In the Heart of Charles County
Originally on Charles Street (Rt. 6) near Somerset Street, this marker is now on Willow Lane, the approach to Milton M. Somers Middle School from Charles Street in La Plata.
La Plata Elementary School
Destroyed by a tornado on November 9, 1926. Thirteen pupils and four townspeople lost their lives and approximately thirty-five were injured. The school stood 433 feet northwest of this site on a rise in a residential area near the junction of Wicomico and Somerset Streets. The names of the pupils are memorialized on a plaque in the foyer of the Milton M. Somers School. -- La Plata Centennial Commission and the Maryland Historical Society.The tornado roared into La Plata from the southwest at 2:30 p.m. It picked up the schoolhouse containing 60 children and their teachers and hurled it 50 feet into a grove of trees.
The plaque in the foyer of the Milton M. Somers School lists the students who died in the incident.
There's another plaque on the wall in the foyer (hidden behind the 'School Days' poster) comprising a set of news articles about the tornado.
Please telephone everybody! The whole schoolhouse has blown away.
John Marshall Burr, age 11, jumped out a window when he saw a tree break.
After being blown 25 yards away, he ran bleeding to the home of Dr. Highman, the Episcopalian rector, and said "Please telephone everybody! The whole schoolhouse has blown away."
We were flying through the air.
Miss Ethel Graves, 22, who taught the elementary class of 33 students travelled with the building in the spinning vortex of the cyclone.
She told the story this way:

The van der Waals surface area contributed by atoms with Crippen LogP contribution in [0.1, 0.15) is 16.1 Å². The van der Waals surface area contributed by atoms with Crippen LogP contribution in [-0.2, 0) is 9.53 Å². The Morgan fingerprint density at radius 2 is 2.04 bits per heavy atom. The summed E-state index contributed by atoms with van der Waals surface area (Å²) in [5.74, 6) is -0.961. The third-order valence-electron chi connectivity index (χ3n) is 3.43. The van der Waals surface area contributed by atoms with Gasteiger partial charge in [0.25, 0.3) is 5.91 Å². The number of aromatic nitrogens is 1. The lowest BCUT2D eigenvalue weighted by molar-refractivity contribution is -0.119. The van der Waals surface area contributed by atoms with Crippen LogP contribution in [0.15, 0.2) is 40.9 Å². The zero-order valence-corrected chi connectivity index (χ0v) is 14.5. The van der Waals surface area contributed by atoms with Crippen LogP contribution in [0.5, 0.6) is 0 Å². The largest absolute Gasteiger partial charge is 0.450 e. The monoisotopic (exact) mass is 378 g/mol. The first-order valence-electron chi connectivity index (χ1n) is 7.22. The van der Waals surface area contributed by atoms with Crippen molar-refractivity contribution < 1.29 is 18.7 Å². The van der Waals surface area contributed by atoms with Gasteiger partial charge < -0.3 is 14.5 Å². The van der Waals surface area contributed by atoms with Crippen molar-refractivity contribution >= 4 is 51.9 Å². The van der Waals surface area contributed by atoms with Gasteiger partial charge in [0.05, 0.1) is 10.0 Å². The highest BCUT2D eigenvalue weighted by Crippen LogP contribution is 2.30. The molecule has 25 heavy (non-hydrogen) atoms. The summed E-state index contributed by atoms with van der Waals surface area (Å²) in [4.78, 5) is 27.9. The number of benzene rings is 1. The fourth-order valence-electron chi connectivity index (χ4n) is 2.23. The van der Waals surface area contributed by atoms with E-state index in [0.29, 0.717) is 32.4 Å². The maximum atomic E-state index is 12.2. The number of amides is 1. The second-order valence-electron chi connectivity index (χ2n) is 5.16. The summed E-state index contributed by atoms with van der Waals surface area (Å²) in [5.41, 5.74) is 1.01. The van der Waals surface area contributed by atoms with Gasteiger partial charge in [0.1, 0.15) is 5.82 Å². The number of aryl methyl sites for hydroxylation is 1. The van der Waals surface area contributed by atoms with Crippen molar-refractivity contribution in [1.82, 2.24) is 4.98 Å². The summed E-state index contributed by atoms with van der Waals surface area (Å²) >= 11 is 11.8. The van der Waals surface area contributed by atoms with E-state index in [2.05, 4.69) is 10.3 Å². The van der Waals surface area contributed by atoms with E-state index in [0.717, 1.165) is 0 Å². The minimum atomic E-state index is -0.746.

It was just a few minutes before 3 o'clock that I heard a rumbling roar and the wind seemed to increase tremendously. I was just getting ready to take the children to some safer place when the glass from all of the windows blew out. The children had started toward me then and were beginning to group themselves about me when it seemed as if they and everything in the room about me had been pulled up be some unseen hooks. Then we were flying through the air. It seemed to me as if some of the children and parts of the building passed me several times. I lost consciousness then.Miss Graves lived to become Mrs. Fairfax Cooksey.
In the end the school looked like this:
The La Plata tragedy was widely reported across the US. The Cumberland (Maryland)Times, The Chillicothe (Ohio) Constitution, The Amsterdam (NewYork) Evening Recorder and The Omaha (Nebraska) Morning Bee are among the papers reporting on this event.
Where it Happened
The historical marker says the school house was located "on a rise in a residential area near the junction of Wicomico and Somerset Streets." That puts it behind the Civista Medical Center in La Plata.
The rise mentioned may indicate this suburban house across Somerset Street from Civista.
Or perhaps the hill that supports the helipad.
The River of Silver
Near this site too was the farm house of La Plata farm. Another plaque in the foyer of Milton Somers School tells the history.
The old farmhouse on the Old La Plata farm was occupied by the Della family when the tornado struck. Mrs. Della survived the collapse of the house when her kitchen furniture supported the fallen roof of the house.
The original 6,000 acre land grant that included the area that became La Plata and Port
Tobacco was to Colonel Samuel Chapman, a Revolutionary War soldier.
“Colonel Sam” had been quite impressed with the beauty of South America during his travels, particularly with the La Plata River which the natives call ‘river of silver.’ One morning, upon arising at an early hour, he looked down some of the ravines surrounding his property here and they reminded him in appearance of ‘a river of silver’ with the early morning sunrise reflected in the dew upon the many cobwebs spun across the vegetation. He decided at that moment to name this portion of the property ‘La Plata’ for the beautiful river he so much admired. (Town Notes: How La Plata Got Its Name.)The 1888 town of La Plata takes its name from Chapman's farm.
Milton Somers was the principal of the replacement school that opened in 1928. Milton Somers Middle School calls itself "a Maryland blue ribbon school with a tradition of excellence".